I always associate Earl Grey with the often grey and rainy Britain. While attending school in West London, one of my favorite places to spend time was the Queen Mother Reservoir – or more specifically – Datchet Water Sailing Club. Rain or shine, summer and winter, sailors were always out on the water. While the British weather definitely drives away many foreigners, it never stands in the way of the Brits.
Waking up at ungodly hours to drive to Datchet, first we’d pull the boats up the hill, and down the next hill to prep them by the water.
Attach the main and jib sails. Drop in the dagger board. Attach the rudder, tiller and tiller extension. Make sure the kicker is tight and the bung is in place. Slowly back the small 2-person boat into the water, tie it tightly to the dock and go get yourself ready. Suit up with a wetsuit, drysuit or the ever-rare swimsuit (Britain rarely gets warm enough for such exposure). Grab your sailing boots, gloves and a cup of hot milky tea to warm you up before heading out to the frigid water.
It may sound daunting, unappealing and just plain chilly. But, after a nice hot cup of tea, you’re completely prepared to hit the water!
Some days the water began to ice up along the shore. On those days, it was rather painful when the boat accidentally capsized (you know my boat partner loved me when that happened…on more than one occasion while I was at the helm). Flipping the boat and desperately climbing back in felt like forever. Joints and skin burning from the 30-something degree water – even through the drysuit and insulation onesie.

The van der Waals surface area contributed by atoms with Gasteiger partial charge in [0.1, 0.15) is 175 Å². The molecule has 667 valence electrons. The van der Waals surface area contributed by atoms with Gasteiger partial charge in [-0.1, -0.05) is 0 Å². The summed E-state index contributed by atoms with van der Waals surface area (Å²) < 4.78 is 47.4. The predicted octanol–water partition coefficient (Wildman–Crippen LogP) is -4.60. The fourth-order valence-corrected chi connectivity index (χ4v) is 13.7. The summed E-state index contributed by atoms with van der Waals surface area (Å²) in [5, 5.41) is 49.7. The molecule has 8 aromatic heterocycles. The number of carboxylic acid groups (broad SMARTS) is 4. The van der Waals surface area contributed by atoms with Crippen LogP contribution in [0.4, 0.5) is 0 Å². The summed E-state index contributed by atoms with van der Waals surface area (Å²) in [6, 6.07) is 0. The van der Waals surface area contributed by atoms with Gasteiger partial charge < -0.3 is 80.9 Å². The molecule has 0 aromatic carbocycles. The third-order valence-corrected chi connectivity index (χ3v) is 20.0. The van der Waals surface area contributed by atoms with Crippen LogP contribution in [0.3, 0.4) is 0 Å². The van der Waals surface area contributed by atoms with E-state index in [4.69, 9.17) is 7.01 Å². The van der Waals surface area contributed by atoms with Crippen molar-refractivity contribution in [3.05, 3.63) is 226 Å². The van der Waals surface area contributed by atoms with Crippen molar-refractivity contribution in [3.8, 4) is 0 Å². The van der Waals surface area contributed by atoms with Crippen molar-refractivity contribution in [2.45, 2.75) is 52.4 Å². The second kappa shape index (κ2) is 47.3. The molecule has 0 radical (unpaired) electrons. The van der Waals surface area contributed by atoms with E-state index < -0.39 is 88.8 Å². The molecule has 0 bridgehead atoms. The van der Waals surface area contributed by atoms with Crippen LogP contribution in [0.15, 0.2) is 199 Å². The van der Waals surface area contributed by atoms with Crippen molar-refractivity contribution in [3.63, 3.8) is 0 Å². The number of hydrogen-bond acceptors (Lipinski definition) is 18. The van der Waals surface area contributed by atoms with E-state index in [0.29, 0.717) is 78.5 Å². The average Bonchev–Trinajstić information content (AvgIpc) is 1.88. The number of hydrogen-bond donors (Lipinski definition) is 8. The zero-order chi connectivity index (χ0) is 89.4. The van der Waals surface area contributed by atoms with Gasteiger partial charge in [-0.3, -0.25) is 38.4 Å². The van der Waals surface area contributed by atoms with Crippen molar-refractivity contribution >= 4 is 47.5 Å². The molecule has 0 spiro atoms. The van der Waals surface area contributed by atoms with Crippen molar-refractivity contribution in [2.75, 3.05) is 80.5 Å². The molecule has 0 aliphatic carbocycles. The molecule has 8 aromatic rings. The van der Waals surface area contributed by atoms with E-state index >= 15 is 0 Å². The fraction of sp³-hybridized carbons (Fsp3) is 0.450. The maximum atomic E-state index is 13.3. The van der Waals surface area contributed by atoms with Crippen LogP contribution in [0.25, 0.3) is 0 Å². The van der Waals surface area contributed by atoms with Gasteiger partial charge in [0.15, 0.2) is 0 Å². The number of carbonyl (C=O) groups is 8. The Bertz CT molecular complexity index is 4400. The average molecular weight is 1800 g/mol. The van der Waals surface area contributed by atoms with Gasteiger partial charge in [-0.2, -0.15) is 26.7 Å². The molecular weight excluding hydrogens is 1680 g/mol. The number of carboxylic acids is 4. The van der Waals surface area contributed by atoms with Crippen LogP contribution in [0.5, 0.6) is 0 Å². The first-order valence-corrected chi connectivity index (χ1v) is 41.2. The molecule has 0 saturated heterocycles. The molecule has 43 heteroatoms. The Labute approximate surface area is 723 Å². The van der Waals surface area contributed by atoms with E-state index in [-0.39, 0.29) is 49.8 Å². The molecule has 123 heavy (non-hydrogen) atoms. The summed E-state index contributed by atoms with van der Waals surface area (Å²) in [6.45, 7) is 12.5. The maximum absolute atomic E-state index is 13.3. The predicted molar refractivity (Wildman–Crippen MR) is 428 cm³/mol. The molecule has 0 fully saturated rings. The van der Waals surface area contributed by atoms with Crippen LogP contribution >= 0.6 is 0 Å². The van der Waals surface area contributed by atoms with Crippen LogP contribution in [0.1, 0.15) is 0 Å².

And some days, during the summer months, we’d try to catch the wind from a storm rolling in. We’d make sure our boats were at the far side of the massive lake, in the shadow of Windsor Castle, when the clubhouse would raise the weather flag, signaling the boats to get off the water. Sails out as far as they’d go, we’d race back to the docks at the other end of the oblong reservoir. It looks peaceful and calm from the shore, but when you’re in the boat, moments like this feel exhilarating. Once back, we’d quickly pull the boats out, lower the sails and the boom, run inside and drink warm tea. We’d lounge around the cafe of the club, watching some classic British shows (Top Gear!!!) on the massive TV that sat adjacent to the wall of sliding glass doors, as the torrential rains fell.
This is my fondest tea memory. Comforting tea warmed your bones before heading out into the damp day and once more after returning from the black lake. Tea, I’m convinced, is the reason why I never got sick from the 6-hour days on (and in) the water.
Several years later, across the pond, Virginia’s sultry humidity is really starting to kick in as we near the summer months. But, these popsicles brings me right back to Dachet and the Queen Mother Reservoir. They’re cold like the British weather. Comforting flavors of Earl Grey and lavender give me the safe and cozy feeling I often felt before walking through the glass sliding doors, out toward the choppy water. A little honey to sweeten up the tea pops, and milk and cream to soften the harshness of the tea.
It’s a comfort food for me. What’s more British than Earl Grey? …and what’s a more comforting aroma than lavender? They go together beautifully. British flavors. British temperatures. These popsicles pretty much sum it all up!